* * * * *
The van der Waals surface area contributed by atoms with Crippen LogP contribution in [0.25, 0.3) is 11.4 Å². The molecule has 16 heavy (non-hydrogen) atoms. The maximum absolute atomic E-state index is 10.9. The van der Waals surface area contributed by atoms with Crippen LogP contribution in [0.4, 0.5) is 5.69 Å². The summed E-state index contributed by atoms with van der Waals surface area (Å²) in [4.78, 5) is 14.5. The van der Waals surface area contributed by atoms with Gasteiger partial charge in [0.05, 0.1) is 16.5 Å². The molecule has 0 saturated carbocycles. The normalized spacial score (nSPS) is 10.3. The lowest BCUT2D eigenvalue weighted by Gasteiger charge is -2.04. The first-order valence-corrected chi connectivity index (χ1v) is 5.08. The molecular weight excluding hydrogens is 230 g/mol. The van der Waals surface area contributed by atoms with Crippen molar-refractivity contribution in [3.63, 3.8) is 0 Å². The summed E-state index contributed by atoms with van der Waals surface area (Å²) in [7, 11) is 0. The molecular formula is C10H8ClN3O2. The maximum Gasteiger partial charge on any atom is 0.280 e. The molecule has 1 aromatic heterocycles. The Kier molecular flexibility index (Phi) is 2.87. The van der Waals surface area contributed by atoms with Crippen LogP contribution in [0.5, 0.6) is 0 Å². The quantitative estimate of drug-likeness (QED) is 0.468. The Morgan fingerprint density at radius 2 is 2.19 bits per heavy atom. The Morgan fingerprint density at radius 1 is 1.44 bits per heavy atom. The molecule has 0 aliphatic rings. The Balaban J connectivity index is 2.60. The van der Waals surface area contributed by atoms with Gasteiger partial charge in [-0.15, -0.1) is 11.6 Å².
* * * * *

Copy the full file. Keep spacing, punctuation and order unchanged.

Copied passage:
The van der Waals surface area contributed by atoms with Crippen LogP contribution in [0.25, 0.3) is 11.4 Å². The molecule has 16 heavy (non-hydrogen) atoms. The maximum absolute atomic E-state index is 10.9. The van der Waals surface area contributed by atoms with Crippen LogP contribution in [0.4, 0.5) is 5.69 Å². The summed E-state index contributed by atoms with van der Waals surface area (Å²) in [4.78, 5) is 14.5. The van der Waals surface area contributed by atoms with Gasteiger partial charge in [0.05, 0.1) is 16.5 Å². The molecule has 0 saturated carbocycles. The normalized spacial score (nSPS) is 10.3. The lowest BCUT2D eigenvalue weighted by Gasteiger charge is -2.04. The first-order valence-corrected chi connectivity index (χ1v) is 5.08. The molecular weight excluding hydrogens is 230 g/mol. The van der Waals surface area contributed by atoms with Crippen molar-refractivity contribution in [3.63, 3.8) is 0 Å². The summed E-state index contributed by atoms with van der Waals surface area (Å²) in [7, 11) is 0. The molecular formula is C10H8ClN3O2. The maximum Gasteiger partial charge on any atom is 0.280 e. The molecule has 1 aromatic heterocycles. The Kier molecular flexibility index (Phi) is 2.87. The van der Waals surface area contributed by atoms with Crippen LogP contribution in [0.5, 0.6) is 0 Å². The quantitative estimate of drug-likeness (QED) is 0.468. The Morgan fingerprint density at radius 2 is 2.19 bits per heavy atom. The Morgan fingerprint density at radius 1 is 1.44 bits per heavy atom. The molecule has 0 aliphatic rings. The Balaban J connectivity index is 2.60. The van der Waals surface area contributed by atoms with Gasteiger partial charge in [-0.15, -0.1) is 11.6 Å².